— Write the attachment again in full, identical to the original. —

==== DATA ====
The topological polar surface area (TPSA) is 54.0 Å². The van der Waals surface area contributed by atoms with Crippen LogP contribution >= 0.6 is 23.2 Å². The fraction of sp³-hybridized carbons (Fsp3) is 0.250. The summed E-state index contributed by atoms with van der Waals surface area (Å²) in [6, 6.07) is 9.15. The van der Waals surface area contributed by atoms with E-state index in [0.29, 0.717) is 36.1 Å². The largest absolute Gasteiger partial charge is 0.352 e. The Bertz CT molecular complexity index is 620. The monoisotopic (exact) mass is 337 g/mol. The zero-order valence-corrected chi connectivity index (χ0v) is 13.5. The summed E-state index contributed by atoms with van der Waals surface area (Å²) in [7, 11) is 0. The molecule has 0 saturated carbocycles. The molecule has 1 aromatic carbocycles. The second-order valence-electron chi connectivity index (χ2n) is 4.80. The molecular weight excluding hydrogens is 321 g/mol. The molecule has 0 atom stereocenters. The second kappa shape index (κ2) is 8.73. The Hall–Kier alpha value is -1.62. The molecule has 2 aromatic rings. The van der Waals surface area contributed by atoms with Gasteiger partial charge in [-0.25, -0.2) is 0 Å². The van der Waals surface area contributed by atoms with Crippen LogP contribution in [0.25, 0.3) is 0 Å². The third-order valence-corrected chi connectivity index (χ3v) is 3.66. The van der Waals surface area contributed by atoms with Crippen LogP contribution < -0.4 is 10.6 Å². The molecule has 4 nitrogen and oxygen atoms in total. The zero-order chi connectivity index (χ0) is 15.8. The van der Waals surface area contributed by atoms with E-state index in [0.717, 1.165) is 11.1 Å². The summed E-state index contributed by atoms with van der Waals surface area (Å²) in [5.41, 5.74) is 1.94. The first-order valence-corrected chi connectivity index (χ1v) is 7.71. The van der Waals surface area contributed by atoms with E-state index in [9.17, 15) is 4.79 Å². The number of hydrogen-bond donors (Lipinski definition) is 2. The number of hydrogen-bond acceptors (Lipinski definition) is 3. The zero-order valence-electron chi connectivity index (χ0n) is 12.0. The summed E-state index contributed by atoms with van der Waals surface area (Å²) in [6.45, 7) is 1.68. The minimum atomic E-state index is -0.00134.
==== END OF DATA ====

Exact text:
The topological polar surface area (TPSA) is 54.0 Å². The van der Waals surface area contributed by atoms with Crippen LogP contribution >= 0.6 is 23.2 Å². The fraction of sp³-hybridized carbons (Fsp3) is 0.250. The summed E-state index contributed by atoms with van der Waals surface area (Å²) in [6, 6.07) is 9.15. The van der Waals surface area contributed by atoms with E-state index in [0.29, 0.717) is 36.1 Å². The largest absolute Gasteiger partial charge is 0.352 e. The Bertz CT molecular complexity index is 620. The monoisotopic (exact) mass is 337 g/mol. The zero-order valence-corrected chi connectivity index (χ0v) is 13.5. The summed E-state index contributed by atoms with van der Waals surface area (Å²) in [7, 11) is 0. The molecule has 0 saturated carbocycles. The molecule has 1 aromatic carbocycles. The second-order valence-electron chi connectivity index (χ2n) is 4.80. The molecular weight excluding hydrogens is 321 g/mol. The molecule has 0 atom stereocenters. The second kappa shape index (κ2) is 8.73. The Hall–Kier alpha value is -1.62. The molecule has 2 aromatic rings. The van der Waals surface area contributed by atoms with Gasteiger partial charge in [-0.25, -0.2) is 0 Å². The van der Waals surface area contributed by atoms with Crippen LogP contribution in [0.25, 0.3) is 0 Å². The third-order valence-corrected chi connectivity index (χ3v) is 3.66. The van der Waals surface area contributed by atoms with Crippen LogP contribution < -0.4 is 10.6 Å². The molecule has 4 nitrogen and oxygen atoms in total. The zero-order chi connectivity index (χ0) is 15.8. The van der Waals surface area contributed by atoms with E-state index in [0.717, 1.165) is 11.1 Å². The summed E-state index contributed by atoms with van der Waals surface area (Å²) in [5.41, 5.74) is 1.94. The first-order valence-corrected chi connectivity index (χ1v) is 7.71. The van der Waals surface area contributed by atoms with E-state index in [9.17, 15) is 4.79 Å². The number of hydrogen-bond donors (Lipinski definition) is 2. The number of hydrogen-bond acceptors (Lipinski definition) is 3. The zero-order valence-electron chi connectivity index (χ0n) is 12.0. The summed E-state index contributed by atoms with van der Waals surface area (Å²) in [6.45, 7) is 1.68. The minimum atomic E-state index is -0.00134.